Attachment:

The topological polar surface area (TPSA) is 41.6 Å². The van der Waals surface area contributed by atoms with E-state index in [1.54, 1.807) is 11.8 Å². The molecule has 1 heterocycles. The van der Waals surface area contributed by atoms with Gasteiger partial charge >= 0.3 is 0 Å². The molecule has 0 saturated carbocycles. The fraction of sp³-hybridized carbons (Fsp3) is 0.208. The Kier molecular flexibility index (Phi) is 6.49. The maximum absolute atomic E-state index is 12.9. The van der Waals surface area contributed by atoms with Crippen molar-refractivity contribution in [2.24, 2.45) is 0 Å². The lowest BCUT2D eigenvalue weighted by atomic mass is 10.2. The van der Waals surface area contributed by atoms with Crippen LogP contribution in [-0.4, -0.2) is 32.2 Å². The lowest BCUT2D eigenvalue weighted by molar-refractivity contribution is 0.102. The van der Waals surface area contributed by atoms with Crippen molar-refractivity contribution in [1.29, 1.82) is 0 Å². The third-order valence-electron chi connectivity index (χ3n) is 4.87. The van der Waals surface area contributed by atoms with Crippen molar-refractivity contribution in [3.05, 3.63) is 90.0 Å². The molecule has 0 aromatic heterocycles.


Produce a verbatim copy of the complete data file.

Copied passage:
The topological polar surface area (TPSA) is 41.6 Å². The van der Waals surface area contributed by atoms with E-state index in [1.54, 1.807) is 11.8 Å². The molecule has 1 heterocycles. The van der Waals surface area contributed by atoms with Gasteiger partial charge >= 0.3 is 0 Å². The molecule has 0 saturated carbocycles. The fraction of sp³-hybridized carbons (Fsp3) is 0.208. The Kier molecular flexibility index (Phi) is 6.49. The maximum absolute atomic E-state index is 12.9. The van der Waals surface area contributed by atoms with Crippen molar-refractivity contribution in [2.24, 2.45) is 0 Å². The lowest BCUT2D eigenvalue weighted by atomic mass is 10.2. The van der Waals surface area contributed by atoms with Crippen LogP contribution in [-0.4, -0.2) is 32.2 Å². The lowest BCUT2D eigenvalue weighted by molar-refractivity contribution is 0.102. The van der Waals surface area contributed by atoms with Crippen molar-refractivity contribution in [1.29, 1.82) is 0 Å². The third-order valence-electron chi connectivity index (χ3n) is 4.87. The van der Waals surface area contributed by atoms with Crippen molar-refractivity contribution in [3.05, 3.63) is 90.0 Å². The molecule has 0 aromatic heterocycles.